Shelter home scandal, political volatility sum up Bihar in 2018

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Updated: December 28, 2018 9:10:13 AM

The Muzaffarpur sex scandal cast a long shadow over Bihar in a year in which the state lived up to its reputation for political volatility as many smaller players made unexpected moves while the heavyweights strove for consolidation.

The Muzaffarpur shelter home scandal cast a long shadow over Bihar this year. (File Photo)

The Muzaffarpur sex scandal cast a long shadow over Bihar in a year in which the state lived up to its reputation for political volatility as many smaller players made unexpected moves while the heavyweights strove for consolidation. Not known for achievements in the field of sports, Bihar was nonetheless done proud by shooter Shreyasi Singh winning gold at the Commonwealth Games while cricket lovers felt gratified with the Bihar team playing Ranji Trophy after nearly two decades.

The NDA’s hopes of emerging stronger following the return of Chief Minister and JD(U) president Nitish Kumar last year took a beating as Hindustani Awam Morcha founder Jitan Ram Manjhi walked out and joined the opposition Grand Alliance which was followed, months later, by a similar but much more publicised and bitter exit of Rashtriya Lok Samata Party chief and former Union minister Upendra Kushwaha.

Although all RLSP members in the state’s bicameral legislature have revolted against Kushwaha’s decision and asserted that they would remain in the NDA, the BJP has nevertheless been jolted by his exit which came at a time when the party is smarting under the loss of power in Madhya Pradesh, Rajasthan and Chhattisgarh besides relentless opposition attacks over the Rafale deal.

Ending suspense over seat-sharing, BJP president Amit Shah along with Nitish Kumar and Ram Vilas Paswan appeared before media in New Delhi to make the world know on December 23 that while the first two will field candidates on 17 seats each in Bihar and Paswan’s party on the rest six. The Grand Alliance, which now has many regional players on board and is exploring an electoral understanding with the Left to augment its striking power, however has been beset with its own problems.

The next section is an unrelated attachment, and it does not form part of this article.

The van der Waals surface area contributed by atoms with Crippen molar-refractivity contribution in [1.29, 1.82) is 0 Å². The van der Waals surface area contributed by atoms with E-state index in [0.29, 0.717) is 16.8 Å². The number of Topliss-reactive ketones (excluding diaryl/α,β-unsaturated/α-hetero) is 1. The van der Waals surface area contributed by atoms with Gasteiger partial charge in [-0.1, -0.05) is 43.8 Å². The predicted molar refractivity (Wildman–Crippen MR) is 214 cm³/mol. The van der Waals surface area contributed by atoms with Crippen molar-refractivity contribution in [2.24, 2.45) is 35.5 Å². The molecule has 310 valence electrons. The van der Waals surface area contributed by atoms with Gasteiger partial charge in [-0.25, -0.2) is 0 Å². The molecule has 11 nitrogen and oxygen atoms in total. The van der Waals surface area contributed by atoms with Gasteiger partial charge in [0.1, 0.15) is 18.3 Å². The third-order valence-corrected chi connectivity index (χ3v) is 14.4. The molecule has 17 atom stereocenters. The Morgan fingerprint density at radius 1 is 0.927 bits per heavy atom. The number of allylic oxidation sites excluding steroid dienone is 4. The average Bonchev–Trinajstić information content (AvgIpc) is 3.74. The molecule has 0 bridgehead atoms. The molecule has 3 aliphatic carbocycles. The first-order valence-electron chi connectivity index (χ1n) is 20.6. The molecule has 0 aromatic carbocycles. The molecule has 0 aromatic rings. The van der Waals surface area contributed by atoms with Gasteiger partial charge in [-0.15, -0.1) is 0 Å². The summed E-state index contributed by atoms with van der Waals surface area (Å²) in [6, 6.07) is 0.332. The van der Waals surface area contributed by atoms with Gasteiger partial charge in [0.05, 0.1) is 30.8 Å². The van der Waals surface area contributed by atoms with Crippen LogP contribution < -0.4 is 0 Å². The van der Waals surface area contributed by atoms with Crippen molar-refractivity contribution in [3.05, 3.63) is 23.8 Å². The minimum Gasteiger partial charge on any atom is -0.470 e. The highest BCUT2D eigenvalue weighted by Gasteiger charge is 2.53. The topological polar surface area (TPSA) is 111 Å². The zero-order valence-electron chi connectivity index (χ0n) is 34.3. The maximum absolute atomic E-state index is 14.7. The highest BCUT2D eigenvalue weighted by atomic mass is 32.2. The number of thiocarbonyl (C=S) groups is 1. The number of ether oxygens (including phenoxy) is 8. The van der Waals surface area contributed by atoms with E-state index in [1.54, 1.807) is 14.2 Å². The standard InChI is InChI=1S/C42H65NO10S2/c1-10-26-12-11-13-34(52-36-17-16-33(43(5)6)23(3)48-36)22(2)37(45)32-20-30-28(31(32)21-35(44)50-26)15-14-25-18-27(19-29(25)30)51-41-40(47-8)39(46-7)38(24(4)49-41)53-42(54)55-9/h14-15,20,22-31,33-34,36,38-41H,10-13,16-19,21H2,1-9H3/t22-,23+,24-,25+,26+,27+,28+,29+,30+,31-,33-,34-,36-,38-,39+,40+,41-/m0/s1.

Its largest constituent, the RJD, remains crisis-ridden on account of imprisonment and illness of its chief Lalu Prasad, who is serving sentences in a number of fodder scam cases.

Prasad’s younger son and heir apparent Tejashwi Yadav led the party to some spectacular by-poll victories and showed the ability to marshal resources by staging an impressive demonstration at Jantar Mantar over the Muzaffarpur scandal wherein bigwigs like Rahul Gandhi, Arvind Kejriwal and Sitaram Yechury took part burying their ideological differences.

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The scion, whom LJP heir apparent Chirag Paswan recently called a “younger brother” – to the chagrin of alliance partners in the NDA, has his own share of woes which includes cases lodged by the CBI and the Enforcement Directorate. His family, which controls the RJD, is also under strain as rumours of his elder brother Tej Pratap Yadav and eldest sister Misa Bharti feeling uneasy under his leadership keep afloat.